For the second year, the mathematics and physics department are challenging the minds of Stevenson University students, faculty, and staff through an escape room activity.
The room, designed by Dr. Benjamin Wilson, assistant professor of mathematics, and Dr. William Hodge, associate professor of physics, offers participants the chance to escape by solving puzzles, riddles, and various other forms of confusion and brainteasers.
The room is designed for four to five people to explore and brainstorm in. Participants are given 60 minutes to figure out how to get out of the room, or they fail.
This year, the escape room is Halloween-themed. Last year, the room had a science theme, but, Wilson said, “We decided after that, when we were getting teams that were signing up all over the university who weren’t necessarily math or science students, that we should go with a more broad theme.”
According to Wilson, the theme and the puzzles themselves help to guide the ultimate aesthetic of the escape room.
“We’ll meet and talk about different ideas we have for puzzles, and types of puzzles that we like to do,” said Wilson. “One of our biggest driving forces for these puzzles is that we want them to not be any sort of course-specific or science or math-related specific material.” The idea is for everybody who participates to solve general puzzles not requiring any specific expertise.
Wilson said that he learned a lot from last year’s escape room, especially about how people approach problem solving, but also about how to balance a puzzle’s difficulty.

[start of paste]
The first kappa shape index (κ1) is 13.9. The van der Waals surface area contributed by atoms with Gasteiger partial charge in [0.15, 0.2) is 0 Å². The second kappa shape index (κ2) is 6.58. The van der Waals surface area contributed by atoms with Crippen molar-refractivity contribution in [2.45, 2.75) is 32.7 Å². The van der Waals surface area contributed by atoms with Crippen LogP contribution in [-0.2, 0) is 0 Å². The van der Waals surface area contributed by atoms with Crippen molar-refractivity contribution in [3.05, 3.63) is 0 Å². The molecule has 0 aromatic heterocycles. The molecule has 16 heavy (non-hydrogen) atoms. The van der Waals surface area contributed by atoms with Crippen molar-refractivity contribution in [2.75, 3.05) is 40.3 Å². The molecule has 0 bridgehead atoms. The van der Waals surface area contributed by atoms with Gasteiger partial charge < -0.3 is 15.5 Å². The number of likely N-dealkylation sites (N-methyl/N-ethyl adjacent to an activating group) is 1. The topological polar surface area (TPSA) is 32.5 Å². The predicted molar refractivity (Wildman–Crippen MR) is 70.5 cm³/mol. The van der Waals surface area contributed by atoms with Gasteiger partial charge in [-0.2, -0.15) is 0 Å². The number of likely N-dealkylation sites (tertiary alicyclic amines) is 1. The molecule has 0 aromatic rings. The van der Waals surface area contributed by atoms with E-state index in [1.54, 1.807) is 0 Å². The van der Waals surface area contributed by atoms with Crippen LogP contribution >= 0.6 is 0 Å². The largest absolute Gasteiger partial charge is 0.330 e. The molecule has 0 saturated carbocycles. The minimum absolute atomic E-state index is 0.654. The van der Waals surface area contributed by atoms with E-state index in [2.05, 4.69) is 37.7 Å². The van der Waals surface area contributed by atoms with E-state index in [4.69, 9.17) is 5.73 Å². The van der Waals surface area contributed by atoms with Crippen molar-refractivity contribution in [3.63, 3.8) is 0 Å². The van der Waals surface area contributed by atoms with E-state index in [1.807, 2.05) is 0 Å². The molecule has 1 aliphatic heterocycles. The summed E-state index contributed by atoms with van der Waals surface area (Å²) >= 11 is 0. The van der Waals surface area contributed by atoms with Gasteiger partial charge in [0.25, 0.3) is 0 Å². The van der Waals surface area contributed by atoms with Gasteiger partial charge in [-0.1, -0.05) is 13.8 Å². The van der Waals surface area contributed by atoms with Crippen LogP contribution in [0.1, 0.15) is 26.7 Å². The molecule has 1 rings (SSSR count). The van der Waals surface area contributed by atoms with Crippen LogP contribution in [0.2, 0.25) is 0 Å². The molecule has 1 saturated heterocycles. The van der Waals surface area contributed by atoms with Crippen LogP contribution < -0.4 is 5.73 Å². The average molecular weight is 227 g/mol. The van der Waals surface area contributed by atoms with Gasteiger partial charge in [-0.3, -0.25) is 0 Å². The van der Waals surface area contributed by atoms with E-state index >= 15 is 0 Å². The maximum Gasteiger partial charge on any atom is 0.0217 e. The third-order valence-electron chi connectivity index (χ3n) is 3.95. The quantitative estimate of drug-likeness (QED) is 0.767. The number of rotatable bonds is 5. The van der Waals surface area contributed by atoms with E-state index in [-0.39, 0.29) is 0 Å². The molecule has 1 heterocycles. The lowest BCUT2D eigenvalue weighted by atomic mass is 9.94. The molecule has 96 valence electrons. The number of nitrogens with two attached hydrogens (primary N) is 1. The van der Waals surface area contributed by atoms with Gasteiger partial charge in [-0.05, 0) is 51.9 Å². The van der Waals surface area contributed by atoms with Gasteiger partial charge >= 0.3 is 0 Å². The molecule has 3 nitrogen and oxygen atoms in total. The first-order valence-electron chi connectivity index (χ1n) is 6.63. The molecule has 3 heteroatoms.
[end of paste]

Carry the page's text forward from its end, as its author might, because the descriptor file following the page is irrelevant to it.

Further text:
“I learned that when you’re creating something, if it seems really easy, it’s probably going to be a lot more challenging than you think, because when you’re going through one of these escape rooms, you have no idea where each puzzle is going.”
Last year, Wilson felt that his team struck the right level of challenge with the escape room, as one quarter of the groups managed to finish in under an hour.
“It’s challenging, but not impossible,” Wilson said, adding that it was “a blast” to watch the groups in action. It was interesting for his team to see who tackles what puzzles, how they go about it, and how peoples’ personalities emerge during the exercises in creativity and puzzle solving.
All puzzles this year are completely new, according to Wilson, so nobody should have any kind of advantage coming into the new escape room, even if they participated last year. However, that being said, Wilson said that the team that wins is most likely going to be the team that can divide and conquer, apply teamwork, and create some form of action plan.
Ultimately, Wilson hopes to match the levels of success they had with last year’s escape room. “Hopefully, we’ve succeeded again this year,” he said.